Despite previously reported progression-free survival improvements with cediranib, results from the ICON6 trial failed to show a statistically significant improvement in overall survival.
Despite previously reported improvements in progression-free survival (PFS) associated with the investigational oral vascular endothelial growth factor receptor (VEGFR)-2 inhibitor cediranib (AZD 2171), cediranib was not associated with a statistically significant improvement in overall survival (OS) in women with platinum-sensitive relapsed ovarian cancer, according to results of an analysis of mature long-term survival data from the ICON6 trial, presented (abstract 5506) at the 2017 American Society of Clinical Oncology (ASCO) Annual Meeting, held June 2–6 in Chicago.
The study was “unavoidably underpowered” for assessing survival outcomes because of low accrual. Nevertheless, the numeric median difference in OS time was 7.4 months, with the deaths of 85% of patients having been reported, noted lead study author Jonathan A. Ledermann, MD, of the University College London Cancer Institute in England.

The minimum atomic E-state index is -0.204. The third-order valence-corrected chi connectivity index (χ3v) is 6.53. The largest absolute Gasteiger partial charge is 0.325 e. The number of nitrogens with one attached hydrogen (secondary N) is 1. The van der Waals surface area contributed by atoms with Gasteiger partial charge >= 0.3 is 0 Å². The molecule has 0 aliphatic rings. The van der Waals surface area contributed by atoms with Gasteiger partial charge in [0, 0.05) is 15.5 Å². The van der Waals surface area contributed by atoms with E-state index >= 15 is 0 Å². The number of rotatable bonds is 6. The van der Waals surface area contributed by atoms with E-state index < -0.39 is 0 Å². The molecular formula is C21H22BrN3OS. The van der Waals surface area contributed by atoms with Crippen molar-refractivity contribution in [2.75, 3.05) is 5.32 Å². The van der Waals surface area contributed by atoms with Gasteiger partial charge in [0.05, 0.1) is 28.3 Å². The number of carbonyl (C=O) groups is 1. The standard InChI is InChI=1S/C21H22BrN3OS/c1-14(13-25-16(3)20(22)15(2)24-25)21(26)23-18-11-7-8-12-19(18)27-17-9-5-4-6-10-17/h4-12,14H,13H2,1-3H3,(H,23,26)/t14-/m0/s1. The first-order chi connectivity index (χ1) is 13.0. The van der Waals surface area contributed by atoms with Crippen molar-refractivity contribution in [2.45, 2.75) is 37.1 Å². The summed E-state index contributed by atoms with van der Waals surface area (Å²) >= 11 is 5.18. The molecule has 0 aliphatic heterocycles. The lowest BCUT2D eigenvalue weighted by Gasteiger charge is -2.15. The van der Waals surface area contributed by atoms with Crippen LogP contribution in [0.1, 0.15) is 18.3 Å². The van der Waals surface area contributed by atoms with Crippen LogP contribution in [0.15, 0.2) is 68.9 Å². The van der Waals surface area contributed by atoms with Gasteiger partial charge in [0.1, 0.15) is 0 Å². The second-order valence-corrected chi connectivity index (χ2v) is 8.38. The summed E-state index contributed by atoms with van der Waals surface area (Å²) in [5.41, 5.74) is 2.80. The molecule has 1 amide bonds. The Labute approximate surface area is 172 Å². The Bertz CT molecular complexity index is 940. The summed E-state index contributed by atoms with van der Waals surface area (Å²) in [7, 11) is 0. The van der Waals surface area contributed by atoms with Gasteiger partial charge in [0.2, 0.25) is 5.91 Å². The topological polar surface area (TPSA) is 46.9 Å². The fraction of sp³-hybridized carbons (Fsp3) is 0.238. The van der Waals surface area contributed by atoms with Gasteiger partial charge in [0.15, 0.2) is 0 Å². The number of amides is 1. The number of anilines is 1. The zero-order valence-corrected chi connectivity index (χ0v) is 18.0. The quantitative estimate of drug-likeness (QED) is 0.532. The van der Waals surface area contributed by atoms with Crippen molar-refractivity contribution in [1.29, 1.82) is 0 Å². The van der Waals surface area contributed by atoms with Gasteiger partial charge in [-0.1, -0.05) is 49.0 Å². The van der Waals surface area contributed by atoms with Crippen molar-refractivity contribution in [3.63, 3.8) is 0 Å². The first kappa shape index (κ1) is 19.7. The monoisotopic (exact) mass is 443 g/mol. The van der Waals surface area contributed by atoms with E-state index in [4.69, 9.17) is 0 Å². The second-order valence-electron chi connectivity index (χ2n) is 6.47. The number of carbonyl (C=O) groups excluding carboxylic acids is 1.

The study authors had enrolled women with epithelial ovarian, fallopian tube, or serous primary peritoneal cancer who experienced computed tomography (CT)- or magnetic resonance imaging (MRI)-confirmed relapse more than 6 months after primary chemotherapy. Patients with a performance status of 0 or 1 deemed able to undergo platinum-based chemotherapy were included; those with uncontrolled hypertension, arterial thrombosis or hemorrhage, or recent surgery were not eligible.
The study involved a safety stage, an activity stage (with PFS and OS outcomes), and an efficacy stage (OS). However, in October of 2011, with 440 patients enrolled out of 2,000 planned for the efficacy stage, AstraZeneca discontinued cediranib development, and the authors revised the study design, making PFS the primary endpoint and OS and toxicity secondary endpoints for the efficacy stage.
As previously reported, PFS was 8.7 months in the placebo arm vs 11.1 months for patients receiving cediranib (hazard ratio [HR], 0.57; 95% CI, 0.45–0.74; P = .00001), Dr. Ledermann said.
However, at a median follow-up of 25.6 months, the newly reported OS results for chemotherapy with concurrent and maintenance cediranib were not significantly better than the results for chemotherapy and placebo (median OS, 27.3 vs 19.9 months; P = .21). Maintenance therapy with chemotherapy and cediranib was associated with a median time from diagnosis to death of 51.3 months, compared with 43.3 months for chemotherapy and placebo.
Cediranib maintenance therapy is undergoing further study in ICON9, Dr. Ledermann said.